My teacher said that the Sati practice was not actually a common practice and does not belong to our dharma. Vedic Religion was there from around 500 BC but Sati started from around 4th century (I forgot the number but I guess it was 4th). She also mentioned that at that time widows were seen in bad light and usually after wars (like in Rajput wars) widows were tortured physically and sexually. Also widows were expected to marry their husbands' younger brother. So the widow will voluntarily jump in to fire of her dead husband.

But I also saw someone commenting:

Sati is not a questionable practice. It is the greatest display of chastity a woman can show toward her husband, and since chastity comes from the mind, it is only true if it is voluntary. It is also religious, because it is accepted by shastras and they mention phalan (great rewards) for this act. It is not 'merely cultural'

So my question is where in our texts is Sati mentioned? Also, except sati devi, is there anyone who performed sati?


This is not a dup. of the other question What is the truth behind the practice of Sati? How is it related to Hinduism? There, the asker wants to know the truth behind Sati system. The top-voted answer there doesn't cite any sources and goes on to say that Sati is a cultural practice and not a religious one. This question however is looking for scriptural sanction for Sati and some real examples.


4 Answers 4


Only a Pativrata alone can enter the pyre upon the death of her husband. That too, if she has young children, or she is pregnant, or she is menstruating, even a Pativrata too cannot undergo Sati.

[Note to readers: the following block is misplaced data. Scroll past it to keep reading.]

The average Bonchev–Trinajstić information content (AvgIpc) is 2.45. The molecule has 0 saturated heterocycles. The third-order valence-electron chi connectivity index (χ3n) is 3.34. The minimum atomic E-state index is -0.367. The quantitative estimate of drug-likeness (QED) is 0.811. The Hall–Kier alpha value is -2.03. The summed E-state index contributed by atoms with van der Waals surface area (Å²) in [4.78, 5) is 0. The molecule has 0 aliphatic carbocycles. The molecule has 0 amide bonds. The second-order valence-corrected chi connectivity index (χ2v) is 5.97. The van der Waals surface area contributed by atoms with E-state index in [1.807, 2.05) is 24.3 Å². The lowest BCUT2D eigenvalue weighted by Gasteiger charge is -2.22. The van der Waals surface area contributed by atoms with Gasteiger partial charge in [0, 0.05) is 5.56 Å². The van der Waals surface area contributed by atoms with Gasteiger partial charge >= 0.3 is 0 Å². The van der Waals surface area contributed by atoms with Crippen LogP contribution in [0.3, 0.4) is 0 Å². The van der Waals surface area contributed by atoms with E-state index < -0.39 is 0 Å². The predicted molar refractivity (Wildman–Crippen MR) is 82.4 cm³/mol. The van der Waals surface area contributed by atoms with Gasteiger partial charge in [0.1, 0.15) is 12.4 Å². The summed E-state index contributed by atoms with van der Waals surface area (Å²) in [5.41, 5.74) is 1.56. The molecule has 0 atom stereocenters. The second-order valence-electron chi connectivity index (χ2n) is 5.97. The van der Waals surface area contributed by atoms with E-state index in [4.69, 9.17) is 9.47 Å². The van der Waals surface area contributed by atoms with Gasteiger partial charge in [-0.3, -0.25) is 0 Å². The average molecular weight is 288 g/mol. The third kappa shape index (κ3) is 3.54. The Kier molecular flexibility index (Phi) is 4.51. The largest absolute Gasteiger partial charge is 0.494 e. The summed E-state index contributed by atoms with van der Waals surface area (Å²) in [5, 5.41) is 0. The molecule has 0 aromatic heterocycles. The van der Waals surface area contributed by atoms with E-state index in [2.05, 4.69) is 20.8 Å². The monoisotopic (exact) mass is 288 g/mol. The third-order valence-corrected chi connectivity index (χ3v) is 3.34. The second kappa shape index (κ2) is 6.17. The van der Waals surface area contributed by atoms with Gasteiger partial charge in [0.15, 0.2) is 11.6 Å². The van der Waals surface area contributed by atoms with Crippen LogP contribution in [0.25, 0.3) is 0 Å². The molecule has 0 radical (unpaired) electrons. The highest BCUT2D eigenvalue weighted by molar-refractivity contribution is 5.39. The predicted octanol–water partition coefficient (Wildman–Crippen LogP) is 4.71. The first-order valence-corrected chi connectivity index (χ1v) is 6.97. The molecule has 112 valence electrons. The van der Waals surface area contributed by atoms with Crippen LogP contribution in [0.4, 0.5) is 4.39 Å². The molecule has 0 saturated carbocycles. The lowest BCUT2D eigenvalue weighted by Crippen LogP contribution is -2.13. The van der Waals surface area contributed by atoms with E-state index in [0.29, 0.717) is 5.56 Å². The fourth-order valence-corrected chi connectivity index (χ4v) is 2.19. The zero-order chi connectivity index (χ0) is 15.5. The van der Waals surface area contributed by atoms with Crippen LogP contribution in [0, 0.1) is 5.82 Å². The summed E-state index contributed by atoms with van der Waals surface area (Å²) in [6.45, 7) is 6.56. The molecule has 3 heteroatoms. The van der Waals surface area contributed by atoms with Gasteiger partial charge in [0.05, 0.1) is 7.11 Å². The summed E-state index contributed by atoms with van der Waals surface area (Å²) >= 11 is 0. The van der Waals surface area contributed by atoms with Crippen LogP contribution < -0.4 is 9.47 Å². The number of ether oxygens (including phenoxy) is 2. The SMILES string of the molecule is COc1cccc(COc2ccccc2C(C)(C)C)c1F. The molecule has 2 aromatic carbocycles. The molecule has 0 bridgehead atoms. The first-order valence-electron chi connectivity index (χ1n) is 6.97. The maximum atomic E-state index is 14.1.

I will provide verses from scriptures which discuss Sati practice:

Parasara Smriti 4.32

If a woman follows her departed lord, by burning herself on the same funeral pyre, she will dwell in heaven for as many years as there are hairs on the human frame, — which reach the number of three crores and a half.

Vishnu Dharma Sutra 25.14

After the death of her husband, to preserve her chastity, or to ascend the pile after him.

Agni Purana 222.223

The widow who practices self-control and austerities after the death of her husband, goes to heaven…the widow who burns herself on the same funeral pire wth her husband also goes to heaven.


Where in our texts is satī mentioned? Besides Satī devī, are there others who performed satī?

First off, Satī's jumping into the sacrificial fire doesn't count as satī because her husband Śiva was alive at that point.

Here's a couple of instances from the Itihāsas, check Wikipedia for more.

  1. In Vālmīki Rāmāyaṇa (Uttara-kāṇḍa), we find Vedavatī's mother ascend the funeral pyre of her dead father, Kuśadhvaja.